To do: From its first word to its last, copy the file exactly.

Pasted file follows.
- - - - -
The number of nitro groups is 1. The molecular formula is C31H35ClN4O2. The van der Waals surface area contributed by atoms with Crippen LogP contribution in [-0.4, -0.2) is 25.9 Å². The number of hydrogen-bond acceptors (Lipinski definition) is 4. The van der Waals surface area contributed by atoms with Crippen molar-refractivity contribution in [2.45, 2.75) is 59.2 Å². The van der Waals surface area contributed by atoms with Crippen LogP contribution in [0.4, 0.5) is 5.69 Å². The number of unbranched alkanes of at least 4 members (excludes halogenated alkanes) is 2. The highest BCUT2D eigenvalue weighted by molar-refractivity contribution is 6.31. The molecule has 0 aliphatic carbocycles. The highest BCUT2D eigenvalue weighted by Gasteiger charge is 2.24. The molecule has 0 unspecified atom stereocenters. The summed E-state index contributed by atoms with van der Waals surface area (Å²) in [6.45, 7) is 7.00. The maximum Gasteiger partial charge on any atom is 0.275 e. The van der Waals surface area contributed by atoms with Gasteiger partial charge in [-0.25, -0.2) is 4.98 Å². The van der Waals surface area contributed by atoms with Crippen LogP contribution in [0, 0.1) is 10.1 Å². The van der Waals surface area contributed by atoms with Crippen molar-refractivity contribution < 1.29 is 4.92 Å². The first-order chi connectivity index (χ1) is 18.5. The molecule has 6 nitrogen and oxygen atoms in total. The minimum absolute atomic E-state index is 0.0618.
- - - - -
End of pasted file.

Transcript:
The number of nitro groups is 1. The molecular formula is C31H35ClN4O2. The van der Waals surface area contributed by atoms with Crippen LogP contribution in [-0.4, -0.2) is 25.9 Å². The number of hydrogen-bond acceptors (Lipinski definition) is 4. The van der Waals surface area contributed by atoms with Crippen molar-refractivity contribution in [2.45, 2.75) is 59.2 Å². The van der Waals surface area contributed by atoms with Crippen LogP contribution in [0.4, 0.5) is 5.69 Å². The number of unbranched alkanes of at least 4 members (excludes halogenated alkanes) is 2. The highest BCUT2D eigenvalue weighted by molar-refractivity contribution is 6.31. The molecule has 0 aliphatic carbocycles. The highest BCUT2D eigenvalue weighted by Gasteiger charge is 2.24. The molecule has 0 unspecified atom stereocenters. The summed E-state index contributed by atoms with van der Waals surface area (Å²) in [6.45, 7) is 7.00. The maximum Gasteiger partial charge on any atom is 0.275 e. The van der Waals surface area contributed by atoms with Gasteiger partial charge in [-0.25, -0.2) is 4.98 Å². The van der Waals surface area contributed by atoms with Crippen LogP contribution in [0, 0.1) is 10.1 Å². The van der Waals surface area contributed by atoms with Crippen molar-refractivity contribution < 1.29 is 4.92 Å². The first-order chi connectivity index (χ1) is 18.5. The molecule has 6 nitrogen and oxygen atoms in total. The minimum absolute atomic E-state index is 0.0618.